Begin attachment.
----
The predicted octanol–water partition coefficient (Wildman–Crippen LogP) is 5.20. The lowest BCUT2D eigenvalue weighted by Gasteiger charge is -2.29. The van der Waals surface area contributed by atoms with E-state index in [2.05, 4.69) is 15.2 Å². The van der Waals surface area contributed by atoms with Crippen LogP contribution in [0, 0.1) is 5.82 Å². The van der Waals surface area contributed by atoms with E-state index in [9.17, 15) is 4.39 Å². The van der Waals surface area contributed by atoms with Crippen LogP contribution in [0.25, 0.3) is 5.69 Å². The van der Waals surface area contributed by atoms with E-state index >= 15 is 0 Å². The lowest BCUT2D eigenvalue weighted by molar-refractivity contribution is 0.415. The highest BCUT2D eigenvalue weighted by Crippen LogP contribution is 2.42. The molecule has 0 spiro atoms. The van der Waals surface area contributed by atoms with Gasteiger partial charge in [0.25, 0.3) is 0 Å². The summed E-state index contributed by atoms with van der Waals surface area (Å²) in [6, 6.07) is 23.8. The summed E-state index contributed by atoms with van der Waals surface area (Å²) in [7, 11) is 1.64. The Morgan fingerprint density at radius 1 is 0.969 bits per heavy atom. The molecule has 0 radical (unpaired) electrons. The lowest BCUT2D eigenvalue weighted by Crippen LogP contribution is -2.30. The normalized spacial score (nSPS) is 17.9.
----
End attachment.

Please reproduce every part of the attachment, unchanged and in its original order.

The predicted octanol–water partition coefficient (Wildman–Crippen LogP) is 5.20. The lowest BCUT2D eigenvalue weighted by Gasteiger charge is -2.29. The van der Waals surface area contributed by atoms with E-state index in [2.05, 4.69) is 15.2 Å². The van der Waals surface area contributed by atoms with Crippen LogP contribution in [0, 0.1) is 5.82 Å². The van der Waals surface area contributed by atoms with E-state index in [9.17, 15) is 4.39 Å². The van der Waals surface area contributed by atoms with Crippen LogP contribution in [0.25, 0.3) is 5.69 Å². The van der Waals surface area contributed by atoms with E-state index >= 15 is 0 Å². The lowest BCUT2D eigenvalue weighted by molar-refractivity contribution is 0.415. The highest BCUT2D eigenvalue weighted by Crippen LogP contribution is 2.42. The molecule has 0 spiro atoms. The van der Waals surface area contributed by atoms with Gasteiger partial charge in [0.25, 0.3) is 0 Å². The summed E-state index contributed by atoms with van der Waals surface area (Å²) in [6, 6.07) is 23.8. The summed E-state index contributed by atoms with van der Waals surface area (Å²) in [7, 11) is 1.64. The Morgan fingerprint density at radius 1 is 0.969 bits per heavy atom. The molecule has 0 radical (unpaired) electrons. The lowest BCUT2D eigenvalue weighted by Crippen LogP contribution is -2.30. The normalized spacial score (nSPS) is 17.9.